Will Damascus go the way of Baghdad?

By John Robertson, War in Context, October 23, 2012

For centuries, the region that we have come to refer to (with unduly homogenizing overgeneralization) as the “Arab world” was dominated, and energized, by three great and ancient cities: Baghdad, Damascus, and Cairo. Cairo (Arabic “al-Kahira,” or “victorious”) was founded officially by the new Shi’i conquerors of Egypt during the 10th century (although the area roundabout had been a heartland of great cities for millennia, going back to Memphis, the capital of the earliest pharaohs). Founded a couple of centuries earlier by the Arab conquerors of Mesopotamia, Baghdad too lay in the original heartland of cities (to borrow the phrase of the great American anthropologist/archaeologist Robert M. Adams); Babylon lies close by. Damascus is the most ancient city of them all, its roots extending into the Early Bronze Age, but its fame is most associated with the first truly imperial Muslim Arab dynasty, the Umayyads, who in 661 made Damascus the capital of their already vast, yet still-expanding empire.

Today, all three cities are pale reflections of what they were at their respective apogees. Cairo’s impoverished population are awash in trash, even as the new Islamist-led government likewise tries to dig itself out from under a long-depressed national economy and decades of corrupt authoritarianism under Egypt’s preceding military-based rulers.

Anyone who’s paid attention over the last few decades knows of the devastation the people of Baghdad have endured, beginning with Saddam Hussein’s war launched against Iran in 1980. Those horrors culminated in the Anglo-American conquest of the city in 2003, which touched off a massive breakdown of political and social order that led to Baghdad’s self-cannibalization. With the demons of Iraq’s sectarianism resurrected, the city’s Sunni and Shi’i populations turned against each other – and against the American occupiers of the city. The evidence of the carnage looms everywhere across the city, which has lost a huge portion of its Sunni Arab – and Christian – population.

As this New York Times report today indicates, Damascus is now poised at the brink of its own self-cannibalization. The civil war that has been tearing at what was an already loosely woven Syria national fabric is now beyond Damascus’ lintel and making its way into the city’s ancient interior. Like Baghdad, Damascus has been the abode of a plethora of sectarian groups, all of whom had been living in relative harmony. That harmony is fraying:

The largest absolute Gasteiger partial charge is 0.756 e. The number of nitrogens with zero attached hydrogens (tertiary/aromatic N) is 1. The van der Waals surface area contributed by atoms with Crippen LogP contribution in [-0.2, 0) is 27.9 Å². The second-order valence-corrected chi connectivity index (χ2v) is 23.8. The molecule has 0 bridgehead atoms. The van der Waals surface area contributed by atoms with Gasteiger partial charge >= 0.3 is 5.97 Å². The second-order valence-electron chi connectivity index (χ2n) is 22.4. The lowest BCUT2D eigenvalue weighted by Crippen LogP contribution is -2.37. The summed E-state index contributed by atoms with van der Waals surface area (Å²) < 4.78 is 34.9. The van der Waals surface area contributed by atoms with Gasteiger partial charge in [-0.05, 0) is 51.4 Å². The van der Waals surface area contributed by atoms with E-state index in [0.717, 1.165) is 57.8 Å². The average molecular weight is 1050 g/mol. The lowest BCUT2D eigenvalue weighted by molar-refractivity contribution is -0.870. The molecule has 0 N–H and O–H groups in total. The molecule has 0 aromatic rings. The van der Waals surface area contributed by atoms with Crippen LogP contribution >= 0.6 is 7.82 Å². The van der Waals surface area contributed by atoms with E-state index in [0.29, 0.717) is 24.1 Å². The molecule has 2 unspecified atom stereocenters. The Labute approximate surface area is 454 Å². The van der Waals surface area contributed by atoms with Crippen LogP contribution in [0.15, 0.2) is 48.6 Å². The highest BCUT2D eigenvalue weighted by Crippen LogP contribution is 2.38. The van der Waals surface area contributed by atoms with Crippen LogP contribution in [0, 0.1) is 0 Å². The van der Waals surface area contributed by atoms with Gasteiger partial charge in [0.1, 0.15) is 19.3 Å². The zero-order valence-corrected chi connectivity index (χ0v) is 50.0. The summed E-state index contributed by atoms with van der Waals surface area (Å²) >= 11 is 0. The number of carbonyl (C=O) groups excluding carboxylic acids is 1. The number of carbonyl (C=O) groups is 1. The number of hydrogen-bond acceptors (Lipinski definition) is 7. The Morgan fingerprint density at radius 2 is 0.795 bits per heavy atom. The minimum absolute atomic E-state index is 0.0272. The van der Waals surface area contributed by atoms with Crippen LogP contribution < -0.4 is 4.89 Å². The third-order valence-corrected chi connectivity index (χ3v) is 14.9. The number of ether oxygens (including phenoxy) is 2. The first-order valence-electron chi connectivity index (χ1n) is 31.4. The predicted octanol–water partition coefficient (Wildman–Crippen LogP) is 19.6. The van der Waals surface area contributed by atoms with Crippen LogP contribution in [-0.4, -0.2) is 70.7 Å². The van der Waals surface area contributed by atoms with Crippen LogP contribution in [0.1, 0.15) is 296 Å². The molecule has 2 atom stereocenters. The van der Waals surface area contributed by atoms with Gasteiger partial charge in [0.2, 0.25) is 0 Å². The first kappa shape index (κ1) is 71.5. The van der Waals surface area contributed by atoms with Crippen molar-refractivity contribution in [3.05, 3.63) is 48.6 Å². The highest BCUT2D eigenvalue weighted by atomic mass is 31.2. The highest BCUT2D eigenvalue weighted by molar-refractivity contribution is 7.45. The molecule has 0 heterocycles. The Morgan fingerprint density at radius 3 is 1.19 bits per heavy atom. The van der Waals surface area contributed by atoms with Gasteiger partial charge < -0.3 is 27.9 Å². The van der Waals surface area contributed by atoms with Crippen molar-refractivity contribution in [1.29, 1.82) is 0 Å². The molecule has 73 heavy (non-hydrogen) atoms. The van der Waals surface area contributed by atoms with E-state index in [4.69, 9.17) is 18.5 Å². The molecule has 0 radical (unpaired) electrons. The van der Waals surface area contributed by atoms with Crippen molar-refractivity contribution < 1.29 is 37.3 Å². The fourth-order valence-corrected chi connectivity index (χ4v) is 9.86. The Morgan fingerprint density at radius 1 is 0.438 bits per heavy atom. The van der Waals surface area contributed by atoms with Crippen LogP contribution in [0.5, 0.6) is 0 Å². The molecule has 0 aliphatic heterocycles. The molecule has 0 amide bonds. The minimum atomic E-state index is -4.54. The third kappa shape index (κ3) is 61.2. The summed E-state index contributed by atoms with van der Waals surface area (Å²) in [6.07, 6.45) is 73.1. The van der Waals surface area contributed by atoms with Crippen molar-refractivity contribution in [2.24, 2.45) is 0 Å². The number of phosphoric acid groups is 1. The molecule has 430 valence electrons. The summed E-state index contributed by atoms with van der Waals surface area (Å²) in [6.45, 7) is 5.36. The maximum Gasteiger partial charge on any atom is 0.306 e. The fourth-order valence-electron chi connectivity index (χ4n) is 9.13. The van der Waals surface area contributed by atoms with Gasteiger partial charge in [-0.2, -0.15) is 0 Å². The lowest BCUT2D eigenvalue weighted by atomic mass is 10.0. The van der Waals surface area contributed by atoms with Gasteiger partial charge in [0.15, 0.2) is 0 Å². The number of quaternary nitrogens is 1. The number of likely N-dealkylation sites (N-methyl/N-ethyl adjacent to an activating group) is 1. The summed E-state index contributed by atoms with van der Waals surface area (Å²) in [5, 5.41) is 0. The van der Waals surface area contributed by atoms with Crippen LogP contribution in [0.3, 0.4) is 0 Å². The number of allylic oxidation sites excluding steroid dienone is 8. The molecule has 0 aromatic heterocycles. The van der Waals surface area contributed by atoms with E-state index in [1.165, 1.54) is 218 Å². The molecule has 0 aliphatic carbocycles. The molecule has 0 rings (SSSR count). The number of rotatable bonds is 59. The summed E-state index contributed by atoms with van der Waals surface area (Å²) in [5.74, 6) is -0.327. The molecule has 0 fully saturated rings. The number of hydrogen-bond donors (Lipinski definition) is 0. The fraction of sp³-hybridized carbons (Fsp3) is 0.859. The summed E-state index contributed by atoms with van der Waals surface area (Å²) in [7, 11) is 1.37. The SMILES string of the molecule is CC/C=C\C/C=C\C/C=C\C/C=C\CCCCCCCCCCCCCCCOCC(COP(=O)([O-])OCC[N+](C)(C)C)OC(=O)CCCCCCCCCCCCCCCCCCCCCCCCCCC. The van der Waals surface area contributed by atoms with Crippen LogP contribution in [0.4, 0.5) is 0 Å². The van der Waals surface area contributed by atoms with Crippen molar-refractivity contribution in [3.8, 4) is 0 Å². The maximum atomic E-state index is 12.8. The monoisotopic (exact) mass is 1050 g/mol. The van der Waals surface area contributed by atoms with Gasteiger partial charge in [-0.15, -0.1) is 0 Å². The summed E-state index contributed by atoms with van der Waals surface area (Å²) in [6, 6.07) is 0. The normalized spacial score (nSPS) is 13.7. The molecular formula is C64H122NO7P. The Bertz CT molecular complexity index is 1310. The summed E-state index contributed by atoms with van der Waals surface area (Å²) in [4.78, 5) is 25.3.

The reality of war has crept into daily life, and there is a sense of inevitability. Even supporters of the government talk about what comes next, and rebels speak of tightening the noose around this city, their ultimate goal.

Damascus was once known for its all-night party scene. Now, few people venture out after dark, and kidnappings are rampant. Gasoline is increasingly scarce, and as winter approaches, people are worried about shortages of food and heating oil. Streets are closed at a moment’s notice, traffic diverted, bridges shut down. Even longtime residents and taxi drivers get lost and have to weave in and out of parking lots to avoid barriers and dead-end streets. Shelling and machine-gun fire are so commonplace, children no longer react.

As recently as summer, while war raged in various neighborhoods surrounding the city, Damascus existed in a bubble of denial. War, people seemed to feel, was happening elsewhere — and the residents of Mr. Assad’s stronghold were determined to live their lives as if nothing had changed. There were garden parties and fashion shoots, and the Opera House hosted Italian tenors. There were elegant dinners at embassies — before the ambassadors fled, that is.

But as summer faded, the strangulation of Damascus began. More checkpoints appeared. The shabiha — Arabic for ghosts — progovernment paramilitary forces who are often held responsible for the most violent crimes, were defiantly visible in foreign hotels.